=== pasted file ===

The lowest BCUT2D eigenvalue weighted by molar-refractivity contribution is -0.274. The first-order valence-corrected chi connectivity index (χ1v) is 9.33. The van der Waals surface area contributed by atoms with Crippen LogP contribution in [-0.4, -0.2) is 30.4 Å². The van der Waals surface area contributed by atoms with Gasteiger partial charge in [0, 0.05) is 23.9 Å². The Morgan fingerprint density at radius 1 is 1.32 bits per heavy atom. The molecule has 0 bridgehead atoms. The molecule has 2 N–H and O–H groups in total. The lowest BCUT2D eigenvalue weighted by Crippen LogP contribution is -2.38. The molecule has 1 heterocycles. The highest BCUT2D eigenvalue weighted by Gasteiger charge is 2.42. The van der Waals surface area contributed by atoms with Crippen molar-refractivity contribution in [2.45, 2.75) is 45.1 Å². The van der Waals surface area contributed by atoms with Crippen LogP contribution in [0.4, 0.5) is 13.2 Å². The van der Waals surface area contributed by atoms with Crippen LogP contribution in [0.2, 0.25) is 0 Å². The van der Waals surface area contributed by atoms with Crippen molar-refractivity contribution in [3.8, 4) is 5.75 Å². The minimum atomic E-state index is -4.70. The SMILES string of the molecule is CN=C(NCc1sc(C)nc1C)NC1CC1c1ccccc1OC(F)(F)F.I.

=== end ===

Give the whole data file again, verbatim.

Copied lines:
The lowest BCUT2D eigenvalue weighted by molar-refractivity contribution is -0.274. The first-order valence-corrected chi connectivity index (χ1v) is 9.33. The van der Waals surface area contributed by atoms with Crippen LogP contribution in [-0.4, -0.2) is 30.4 Å². The van der Waals surface area contributed by atoms with Gasteiger partial charge in [0, 0.05) is 23.9 Å². The Morgan fingerprint density at radius 1 is 1.32 bits per heavy atom. The molecule has 0 bridgehead atoms. The molecule has 2 N–H and O–H groups in total. The lowest BCUT2D eigenvalue weighted by Crippen LogP contribution is -2.38. The molecule has 1 heterocycles. The highest BCUT2D eigenvalue weighted by Gasteiger charge is 2.42. The van der Waals surface area contributed by atoms with Crippen molar-refractivity contribution in [2.45, 2.75) is 45.1 Å². The van der Waals surface area contributed by atoms with Crippen LogP contribution in [0.4, 0.5) is 13.2 Å². The van der Waals surface area contributed by atoms with Crippen LogP contribution in [0.2, 0.25) is 0 Å². The van der Waals surface area contributed by atoms with Crippen molar-refractivity contribution in [3.8, 4) is 5.75 Å². The minimum atomic E-state index is -4.70. The SMILES string of the molecule is CN=C(NCc1sc(C)nc1C)NC1CC1c1ccccc1OC(F)(F)F.I.